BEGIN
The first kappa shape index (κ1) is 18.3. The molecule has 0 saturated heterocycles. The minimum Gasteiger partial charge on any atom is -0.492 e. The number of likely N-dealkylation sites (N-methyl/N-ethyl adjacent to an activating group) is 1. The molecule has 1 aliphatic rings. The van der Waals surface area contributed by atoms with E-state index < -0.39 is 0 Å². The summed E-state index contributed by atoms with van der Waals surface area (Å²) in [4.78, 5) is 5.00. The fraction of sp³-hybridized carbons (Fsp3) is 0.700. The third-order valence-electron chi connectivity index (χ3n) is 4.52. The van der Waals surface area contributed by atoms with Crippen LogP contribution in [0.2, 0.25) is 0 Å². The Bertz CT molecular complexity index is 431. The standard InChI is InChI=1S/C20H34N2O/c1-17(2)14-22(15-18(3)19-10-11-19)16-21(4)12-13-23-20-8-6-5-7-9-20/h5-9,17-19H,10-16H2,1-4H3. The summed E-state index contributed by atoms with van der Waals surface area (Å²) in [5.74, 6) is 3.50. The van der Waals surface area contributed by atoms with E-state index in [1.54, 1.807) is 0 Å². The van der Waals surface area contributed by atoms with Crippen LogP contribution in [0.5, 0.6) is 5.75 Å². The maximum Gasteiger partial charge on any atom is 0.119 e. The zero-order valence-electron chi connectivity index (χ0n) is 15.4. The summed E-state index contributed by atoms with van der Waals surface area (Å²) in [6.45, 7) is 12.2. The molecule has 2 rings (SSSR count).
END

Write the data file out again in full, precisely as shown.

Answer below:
The first kappa shape index (κ1) is 18.3. The molecule has 0 saturated heterocycles. The minimum Gasteiger partial charge on any atom is -0.492 e. The number of likely N-dealkylation sites (N-methyl/N-ethyl adjacent to an activating group) is 1. The molecule has 1 aliphatic rings. The van der Waals surface area contributed by atoms with E-state index < -0.39 is 0 Å². The summed E-state index contributed by atoms with van der Waals surface area (Å²) in [4.78, 5) is 5.00. The fraction of sp³-hybridized carbons (Fsp3) is 0.700. The third-order valence-electron chi connectivity index (χ3n) is 4.52. The van der Waals surface area contributed by atoms with Crippen LogP contribution in [0.2, 0.25) is 0 Å². The Bertz CT molecular complexity index is 431. The standard InChI is InChI=1S/C20H34N2O/c1-17(2)14-22(15-18(3)19-10-11-19)16-21(4)12-13-23-20-8-6-5-7-9-20/h5-9,17-19H,10-16H2,1-4H3. The summed E-state index contributed by atoms with van der Waals surface area (Å²) in [5.74, 6) is 3.50. The van der Waals surface area contributed by atoms with E-state index in [1.54, 1.807) is 0 Å². The van der Waals surface area contributed by atoms with Crippen LogP contribution in [0.5, 0.6) is 5.75 Å². The maximum Gasteiger partial charge on any atom is 0.119 e. The zero-order valence-electron chi connectivity index (χ0n) is 15.4. The summed E-state index contributed by atoms with van der Waals surface area (Å²) in [6.45, 7) is 12.2. The molecule has 2 rings (SSSR count).